The Phenomenon of Electromagnetism
When a current-carrying conductor is placed in a magnetic field, it experiences a force. The magnitude of the force depends directly on the current in the wire, and the strength of the magnetic field, and the force is greatest when the magnetic field is perpendicular to the conductor.
Brushed DC electric motor generating torque directly from DC power supplied to the motor by using internal commutation, stationary permanent magnets.
The notion of a ‘magnetic field’ surrounding a magnet is an abstract idea that helps us understand the mysterious phenomenon of magnetism. The dotted lines in the figure shown are referred to as magnetic flux lines, or simply flux lines.
Along with showing direction, the flux plots also convey information about the intensity of the magnetic field. To achieve this, we introduce the idea that between every pair of flux lines there is a same ‘quantity’ of magnetic flux. We call this magnetic flux density (B). When the flux lines are close together, the ‘tube’ of flux is squashed into a smaller space, whereas when the lines are further apart the same tube of flux has more breathing space. The flux density (B) is simply the flux in the ‘tube’ (Φ) divided by the cross sectional area (A) of the tube, i.e.
The flux density is a vector quantity. Near the poles of the magnet in the figure, for example, the flux density will be large (because the flux is squashed into a small area), whereas in the middle and far out from the body of the magnet the flux density will be small (see figure below).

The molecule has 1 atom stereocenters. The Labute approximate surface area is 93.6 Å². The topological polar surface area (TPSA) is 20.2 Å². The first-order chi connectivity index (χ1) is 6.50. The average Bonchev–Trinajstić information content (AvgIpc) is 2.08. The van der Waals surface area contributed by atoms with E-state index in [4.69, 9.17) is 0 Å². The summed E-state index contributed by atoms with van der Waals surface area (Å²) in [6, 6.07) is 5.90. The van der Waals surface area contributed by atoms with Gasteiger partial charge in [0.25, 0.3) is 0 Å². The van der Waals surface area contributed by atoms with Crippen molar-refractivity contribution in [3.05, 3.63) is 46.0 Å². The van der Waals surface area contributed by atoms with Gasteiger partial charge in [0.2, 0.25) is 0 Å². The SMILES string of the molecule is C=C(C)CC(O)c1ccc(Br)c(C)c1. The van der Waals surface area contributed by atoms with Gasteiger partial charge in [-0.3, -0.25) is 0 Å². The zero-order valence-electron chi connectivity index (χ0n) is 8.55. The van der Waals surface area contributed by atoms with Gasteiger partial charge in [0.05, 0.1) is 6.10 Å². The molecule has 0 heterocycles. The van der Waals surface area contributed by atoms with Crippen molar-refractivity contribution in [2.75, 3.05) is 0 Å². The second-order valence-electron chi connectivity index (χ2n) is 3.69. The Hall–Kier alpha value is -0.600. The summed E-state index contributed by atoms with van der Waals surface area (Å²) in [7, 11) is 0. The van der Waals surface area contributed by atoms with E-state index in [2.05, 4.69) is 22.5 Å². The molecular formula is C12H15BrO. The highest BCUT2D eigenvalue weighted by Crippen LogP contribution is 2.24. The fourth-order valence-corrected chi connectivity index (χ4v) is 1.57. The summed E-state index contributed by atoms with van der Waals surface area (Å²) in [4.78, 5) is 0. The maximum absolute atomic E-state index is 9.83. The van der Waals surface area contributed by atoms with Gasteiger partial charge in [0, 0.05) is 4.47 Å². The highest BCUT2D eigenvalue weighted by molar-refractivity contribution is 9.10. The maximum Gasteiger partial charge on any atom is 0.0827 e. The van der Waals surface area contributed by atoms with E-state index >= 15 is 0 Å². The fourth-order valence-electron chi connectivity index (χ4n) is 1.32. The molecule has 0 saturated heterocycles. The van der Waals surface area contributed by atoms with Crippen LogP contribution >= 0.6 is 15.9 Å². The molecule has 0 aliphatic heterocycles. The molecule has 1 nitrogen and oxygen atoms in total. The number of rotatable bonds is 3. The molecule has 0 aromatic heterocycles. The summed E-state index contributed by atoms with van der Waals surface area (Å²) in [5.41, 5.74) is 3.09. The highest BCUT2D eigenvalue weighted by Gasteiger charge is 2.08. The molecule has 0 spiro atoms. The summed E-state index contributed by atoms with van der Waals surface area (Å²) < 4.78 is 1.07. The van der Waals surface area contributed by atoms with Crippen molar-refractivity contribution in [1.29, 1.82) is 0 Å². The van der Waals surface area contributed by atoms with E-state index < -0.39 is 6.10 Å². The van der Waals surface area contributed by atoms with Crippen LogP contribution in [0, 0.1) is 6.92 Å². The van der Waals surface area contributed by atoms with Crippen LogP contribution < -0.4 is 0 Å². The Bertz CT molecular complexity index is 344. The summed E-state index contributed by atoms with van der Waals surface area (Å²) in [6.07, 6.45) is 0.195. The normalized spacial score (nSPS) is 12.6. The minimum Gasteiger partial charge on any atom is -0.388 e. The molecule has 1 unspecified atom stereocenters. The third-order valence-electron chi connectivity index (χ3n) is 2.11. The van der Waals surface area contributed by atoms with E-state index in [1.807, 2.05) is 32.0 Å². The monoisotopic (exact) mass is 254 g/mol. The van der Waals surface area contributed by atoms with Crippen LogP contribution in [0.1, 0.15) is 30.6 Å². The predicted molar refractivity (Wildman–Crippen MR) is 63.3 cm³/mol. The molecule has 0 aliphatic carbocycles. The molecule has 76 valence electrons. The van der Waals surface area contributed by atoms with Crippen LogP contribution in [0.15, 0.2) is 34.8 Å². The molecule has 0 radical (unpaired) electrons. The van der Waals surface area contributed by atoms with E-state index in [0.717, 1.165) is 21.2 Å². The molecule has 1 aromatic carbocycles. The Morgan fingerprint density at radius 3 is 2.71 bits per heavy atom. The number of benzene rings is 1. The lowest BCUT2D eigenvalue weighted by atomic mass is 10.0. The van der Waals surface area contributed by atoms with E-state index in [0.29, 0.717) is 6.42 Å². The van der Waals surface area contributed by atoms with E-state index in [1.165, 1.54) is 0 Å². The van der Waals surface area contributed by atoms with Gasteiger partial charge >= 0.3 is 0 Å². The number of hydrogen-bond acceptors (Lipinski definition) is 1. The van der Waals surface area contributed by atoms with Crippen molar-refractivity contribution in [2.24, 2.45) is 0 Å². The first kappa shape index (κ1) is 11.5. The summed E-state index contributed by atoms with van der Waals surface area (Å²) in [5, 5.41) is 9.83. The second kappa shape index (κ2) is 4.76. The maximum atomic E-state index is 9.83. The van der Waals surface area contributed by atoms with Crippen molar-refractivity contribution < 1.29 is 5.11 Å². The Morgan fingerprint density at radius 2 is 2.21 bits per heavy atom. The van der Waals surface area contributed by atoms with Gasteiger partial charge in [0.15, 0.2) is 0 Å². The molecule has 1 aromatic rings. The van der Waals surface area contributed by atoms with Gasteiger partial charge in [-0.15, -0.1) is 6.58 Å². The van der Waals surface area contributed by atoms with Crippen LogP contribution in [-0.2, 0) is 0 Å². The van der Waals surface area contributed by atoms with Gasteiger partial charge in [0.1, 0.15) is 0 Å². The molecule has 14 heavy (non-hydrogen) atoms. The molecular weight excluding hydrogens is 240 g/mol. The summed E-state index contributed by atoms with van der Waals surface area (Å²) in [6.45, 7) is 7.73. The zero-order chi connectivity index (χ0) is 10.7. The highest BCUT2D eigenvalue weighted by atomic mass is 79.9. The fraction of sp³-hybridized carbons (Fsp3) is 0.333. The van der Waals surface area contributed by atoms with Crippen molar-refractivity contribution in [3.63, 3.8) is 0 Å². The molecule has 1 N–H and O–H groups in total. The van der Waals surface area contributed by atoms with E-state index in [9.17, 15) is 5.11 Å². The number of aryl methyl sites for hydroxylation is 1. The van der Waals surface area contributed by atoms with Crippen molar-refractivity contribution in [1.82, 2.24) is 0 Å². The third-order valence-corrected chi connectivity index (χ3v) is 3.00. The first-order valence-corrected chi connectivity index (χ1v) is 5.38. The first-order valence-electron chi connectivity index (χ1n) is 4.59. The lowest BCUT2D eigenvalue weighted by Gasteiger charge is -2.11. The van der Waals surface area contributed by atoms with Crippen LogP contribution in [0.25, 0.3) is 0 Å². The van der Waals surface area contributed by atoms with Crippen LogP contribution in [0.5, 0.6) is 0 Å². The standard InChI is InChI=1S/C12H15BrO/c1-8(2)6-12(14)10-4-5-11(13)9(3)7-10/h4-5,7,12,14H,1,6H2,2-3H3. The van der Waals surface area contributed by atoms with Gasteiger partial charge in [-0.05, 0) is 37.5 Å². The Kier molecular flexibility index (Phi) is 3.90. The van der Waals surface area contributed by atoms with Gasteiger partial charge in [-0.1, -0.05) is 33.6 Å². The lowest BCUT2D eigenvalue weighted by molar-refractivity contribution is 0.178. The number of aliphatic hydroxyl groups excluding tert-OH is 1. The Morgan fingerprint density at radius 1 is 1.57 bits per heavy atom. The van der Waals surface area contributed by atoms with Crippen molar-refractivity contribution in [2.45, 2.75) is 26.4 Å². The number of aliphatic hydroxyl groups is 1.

Example of dipole. Magnetic field around a bar magnet.
In the SI system, the unit of magnetic flux is the weber (Wb). If one weber of flux is distributed uniformly across an area of 1m2 perpendicular to the flux, the flux density is clearly one weber per square metre (Wb/m2). This was the unit of magnetic flux density until about 40 years ago, when it was decided that one weber per square meter would henceforth be known as one tesla (T), in honour of Nikola Tesla who is generally credited with inventing the induction motor.
The ability of the coil to produce flux is quantified in terms of its magnetomotive force (MMF). The MMF of the coil is simply the product of the number of turns (N) and the current (I), and is thus expressed in ampere-turns.
We can make use of an equivalent ‘magnetic Ohm’s law’ by introducing the idea of reluctance (R). The reluctance gives a measure of how difficult it is for the magnetic flux to complete its circuit, in the same way that resistance indicates how much opposition the current encounters in the electric circuit. The magnetic Ohm’s law is
Production of Force
The force on a wire of length l, carrying a current I and exposed to a uniform magnetic flux density B throughout its length is given by the simple expression
F = BIl
where F is in newtons when B is in tesla, I in amperes, and l in metres.
Fleming’s left hand rule
The direction of force can be represented by Fleming’s left hand rule:
- The F (Thumb) represents the direction of Force of the conductor
- The B (Forefinger) represents the direction of the Magnetic field
- The I (Center finger) represents the direction of the Current
Fleming’s left hand rule